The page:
As a leader in a business now, do you consider everyone in IT?How much of your day is talking about tech?

VI: I think I survived through this because I never talked about the tech. Going back to the 80s, I'm going to try and bring it back to where we started. I was never the guy who had the files on my desk auditing the 75 A1s.I was the kind of the person that was getting all the really bad files, lots of problems with the drop ball test for eyewear that was failing FDA, or the waterproof garments that were not really waterproof.

I really always kind of focused on what the commercial impact was for the customer for some of these issues. I think we're most successful when we're talking about the commercial impact of these things. When you hear me talking about these things, I'll always tie it to: “How does the customer use it and to tie it to the tech, right?How do you use the product created by that tech to derisk in your commercial environment and your operational environment in your compliance environment? I just feel safer there than in the tech discussion, if that makes any sense.

BG: Well it's actually really healthy, because it's also a really good way to filter out a lot of BS, right? Because if people come in and they're talking about the tech, and that's all they can talk about, then there's probably no business thing there. Right? There's probably not a lot of value.

VI: I love what you said about paperless. I remember when I was on COAC - the Customs Operations Advisory Committee, which advises customs, I remember everything was about ACE, remember?Everything was going to ACE and a lot of brokers and forwarders said: “Well, I'm not gonna have my paper release anymore. I'm not gonna have my 3461.”There was all this anxiety around not having that paper and I think, to your point, sometimes change can be slow, because we all might be attached to what we're used to doing, right.

BG: I think that one of the things I've noticed in my journey is that the pace of change has accelerated, the people who have come into the industry in the last 15 years or 10 years, they don't hold even the tech that they use, they don't hold on to it as tightly. So just take something like Slack, or Teams.Today, nobody can think about how they can function without some sort of group chat for their company. But if something new came out tomorrow - this latest generation is so used to having switched from eight different social media platforms. Yeah, they're just okay, like that.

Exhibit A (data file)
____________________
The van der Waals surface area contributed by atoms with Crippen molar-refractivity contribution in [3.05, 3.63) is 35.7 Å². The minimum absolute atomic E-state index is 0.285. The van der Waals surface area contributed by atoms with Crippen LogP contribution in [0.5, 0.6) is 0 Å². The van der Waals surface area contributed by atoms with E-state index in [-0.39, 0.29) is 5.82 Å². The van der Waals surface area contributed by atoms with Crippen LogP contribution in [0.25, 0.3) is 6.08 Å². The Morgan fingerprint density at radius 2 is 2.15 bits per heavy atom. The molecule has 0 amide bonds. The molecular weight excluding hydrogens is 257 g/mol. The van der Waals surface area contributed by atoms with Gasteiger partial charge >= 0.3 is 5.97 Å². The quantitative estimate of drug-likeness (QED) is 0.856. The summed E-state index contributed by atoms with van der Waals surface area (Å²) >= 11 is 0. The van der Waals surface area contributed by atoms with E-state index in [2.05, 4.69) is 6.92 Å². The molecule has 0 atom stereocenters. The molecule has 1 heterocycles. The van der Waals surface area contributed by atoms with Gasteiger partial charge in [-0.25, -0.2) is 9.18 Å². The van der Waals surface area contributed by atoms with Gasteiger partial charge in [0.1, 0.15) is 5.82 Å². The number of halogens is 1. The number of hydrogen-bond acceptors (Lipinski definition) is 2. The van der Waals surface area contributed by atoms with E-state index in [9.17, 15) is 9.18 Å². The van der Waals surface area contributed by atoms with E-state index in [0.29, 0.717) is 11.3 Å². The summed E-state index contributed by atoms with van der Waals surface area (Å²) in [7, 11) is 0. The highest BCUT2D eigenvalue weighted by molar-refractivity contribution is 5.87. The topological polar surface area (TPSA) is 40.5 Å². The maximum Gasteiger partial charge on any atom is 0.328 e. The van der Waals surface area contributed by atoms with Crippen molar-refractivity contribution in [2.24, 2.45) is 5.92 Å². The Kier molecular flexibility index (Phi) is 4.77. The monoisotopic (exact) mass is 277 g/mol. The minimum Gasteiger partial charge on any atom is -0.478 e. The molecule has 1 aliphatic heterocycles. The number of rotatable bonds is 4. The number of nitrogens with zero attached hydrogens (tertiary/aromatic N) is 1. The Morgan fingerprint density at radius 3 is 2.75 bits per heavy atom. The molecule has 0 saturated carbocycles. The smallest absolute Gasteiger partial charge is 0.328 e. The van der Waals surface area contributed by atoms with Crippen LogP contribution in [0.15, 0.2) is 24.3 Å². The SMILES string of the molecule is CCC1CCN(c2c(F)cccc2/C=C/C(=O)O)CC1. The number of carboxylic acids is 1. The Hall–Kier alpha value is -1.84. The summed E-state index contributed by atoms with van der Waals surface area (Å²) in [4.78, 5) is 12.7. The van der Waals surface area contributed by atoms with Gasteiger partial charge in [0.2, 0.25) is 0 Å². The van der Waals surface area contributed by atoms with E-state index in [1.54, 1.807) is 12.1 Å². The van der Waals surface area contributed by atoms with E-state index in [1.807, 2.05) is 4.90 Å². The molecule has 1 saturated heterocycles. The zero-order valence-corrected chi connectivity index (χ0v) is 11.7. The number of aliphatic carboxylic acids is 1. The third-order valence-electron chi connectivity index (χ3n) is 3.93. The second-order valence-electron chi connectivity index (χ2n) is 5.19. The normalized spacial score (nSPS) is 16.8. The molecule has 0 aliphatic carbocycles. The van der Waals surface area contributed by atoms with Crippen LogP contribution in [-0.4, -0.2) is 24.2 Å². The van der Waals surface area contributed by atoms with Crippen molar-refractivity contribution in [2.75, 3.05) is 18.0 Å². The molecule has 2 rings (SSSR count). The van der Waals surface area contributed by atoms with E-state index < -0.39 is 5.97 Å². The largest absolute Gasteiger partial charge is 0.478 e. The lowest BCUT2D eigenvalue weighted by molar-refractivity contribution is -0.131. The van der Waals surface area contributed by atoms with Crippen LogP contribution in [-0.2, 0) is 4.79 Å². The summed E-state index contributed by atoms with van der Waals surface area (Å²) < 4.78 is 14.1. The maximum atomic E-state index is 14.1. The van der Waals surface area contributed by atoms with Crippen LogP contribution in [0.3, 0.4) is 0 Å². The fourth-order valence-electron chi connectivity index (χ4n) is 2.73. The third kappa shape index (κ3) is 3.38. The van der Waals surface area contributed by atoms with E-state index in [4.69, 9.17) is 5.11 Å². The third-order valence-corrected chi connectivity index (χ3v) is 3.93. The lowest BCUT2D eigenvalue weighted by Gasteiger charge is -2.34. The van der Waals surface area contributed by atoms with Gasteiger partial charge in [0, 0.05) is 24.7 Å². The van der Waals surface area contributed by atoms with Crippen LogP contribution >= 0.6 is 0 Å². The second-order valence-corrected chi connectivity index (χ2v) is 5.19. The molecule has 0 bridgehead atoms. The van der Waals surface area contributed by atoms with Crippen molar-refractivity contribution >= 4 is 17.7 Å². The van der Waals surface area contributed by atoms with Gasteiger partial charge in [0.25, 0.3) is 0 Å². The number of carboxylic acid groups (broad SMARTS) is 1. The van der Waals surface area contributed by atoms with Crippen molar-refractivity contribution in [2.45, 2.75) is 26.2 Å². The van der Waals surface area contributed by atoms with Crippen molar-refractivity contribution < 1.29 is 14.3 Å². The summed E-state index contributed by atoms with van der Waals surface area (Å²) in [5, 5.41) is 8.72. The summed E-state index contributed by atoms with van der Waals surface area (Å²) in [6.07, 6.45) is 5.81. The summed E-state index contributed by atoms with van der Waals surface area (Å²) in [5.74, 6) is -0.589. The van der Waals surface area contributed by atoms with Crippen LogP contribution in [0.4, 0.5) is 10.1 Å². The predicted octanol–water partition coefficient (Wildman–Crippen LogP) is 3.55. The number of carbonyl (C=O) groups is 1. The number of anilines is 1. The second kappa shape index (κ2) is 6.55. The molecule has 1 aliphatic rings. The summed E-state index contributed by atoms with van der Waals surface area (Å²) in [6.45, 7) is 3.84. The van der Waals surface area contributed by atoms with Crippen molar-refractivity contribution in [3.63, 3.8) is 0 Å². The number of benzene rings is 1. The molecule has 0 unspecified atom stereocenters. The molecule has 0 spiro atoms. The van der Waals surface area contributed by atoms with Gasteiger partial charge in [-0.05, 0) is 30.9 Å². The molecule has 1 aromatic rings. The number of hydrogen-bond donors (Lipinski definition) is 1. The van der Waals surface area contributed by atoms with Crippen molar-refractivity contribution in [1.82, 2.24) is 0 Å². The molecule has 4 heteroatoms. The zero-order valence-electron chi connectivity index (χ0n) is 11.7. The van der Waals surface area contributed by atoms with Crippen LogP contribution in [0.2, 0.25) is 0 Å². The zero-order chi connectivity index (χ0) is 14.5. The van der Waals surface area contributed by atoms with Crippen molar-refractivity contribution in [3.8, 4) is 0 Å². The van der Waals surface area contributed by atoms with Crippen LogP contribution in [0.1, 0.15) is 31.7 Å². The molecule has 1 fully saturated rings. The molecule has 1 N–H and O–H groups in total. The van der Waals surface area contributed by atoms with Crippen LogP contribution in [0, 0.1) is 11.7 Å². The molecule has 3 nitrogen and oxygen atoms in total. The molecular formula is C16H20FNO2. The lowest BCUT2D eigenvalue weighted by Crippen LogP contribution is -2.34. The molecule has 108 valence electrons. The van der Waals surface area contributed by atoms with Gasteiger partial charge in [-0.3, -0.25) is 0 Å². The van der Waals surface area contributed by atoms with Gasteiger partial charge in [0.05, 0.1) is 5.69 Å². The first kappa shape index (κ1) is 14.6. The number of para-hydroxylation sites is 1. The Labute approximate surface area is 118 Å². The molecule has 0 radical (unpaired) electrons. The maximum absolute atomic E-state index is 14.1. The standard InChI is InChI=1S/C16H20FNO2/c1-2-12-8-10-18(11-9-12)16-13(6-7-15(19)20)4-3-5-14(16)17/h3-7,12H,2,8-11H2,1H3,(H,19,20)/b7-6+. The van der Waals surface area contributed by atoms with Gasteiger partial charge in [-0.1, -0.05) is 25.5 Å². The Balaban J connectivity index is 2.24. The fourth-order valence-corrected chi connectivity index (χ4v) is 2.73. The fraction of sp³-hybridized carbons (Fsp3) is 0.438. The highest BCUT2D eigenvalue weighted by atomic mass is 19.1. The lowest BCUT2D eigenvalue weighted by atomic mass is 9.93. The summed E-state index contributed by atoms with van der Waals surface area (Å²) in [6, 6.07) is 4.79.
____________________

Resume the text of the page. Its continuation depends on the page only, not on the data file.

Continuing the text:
It took me a while to learn this. My big lesson was talking to a warehousing company, several years after I got out of the warehousing business, about these new robots or whatever, and it was like: “How do you get the guys on the loading docks to stop smashing them?” Because that used to be a problem, whenever we would put tech in, suddenly, the scan guns, say they would commit suicide, they would jump in front of the forklifts and kill themselves, right? Because they did!The team didn't want to use them.

They said to me that's not really a thing anymore, you know, that the people who are entering the workforce now, they're just used to change.Change is the only thing, right?

BG: I've actually heard something similar over the last couple of years, from several different executives, some on the show, and some more privately, who have just come to me and said, We're or we've been chatting and said, “why can't some of my younger employees stay in the same job for three years? So, they realized that you learn things in year two and three that are different than the things you're learning in year one. You know, it's the ‘not letting the sauce simmer,’ right?”

You get all the ingredients in the first year. But that second, third, fourth year is when you learn the flavor, right? And how to really make the sauce.

VI: Youcan't see me because it's a podcast, I'm nodding vigorously to what you say. Because, yeah, I've never thought of that example, but that explains a lot what you've explained there about that.

BG: What keeps you up at night? Now? What are you worried about for the industry?

VI: Boy, coming out of 22 and 23? I think that was a consensus that okay, we didn't leverage tech and data enough in 21 and 22, to avoid port disruption, or we didn't leverage advanced data enough to reduce the demurrage and detention costs coming out of 22. That was it. But what's new is this: geopolitical issues as supply chain resiliency. And now these ESG issues, very serious issues, like forced labor.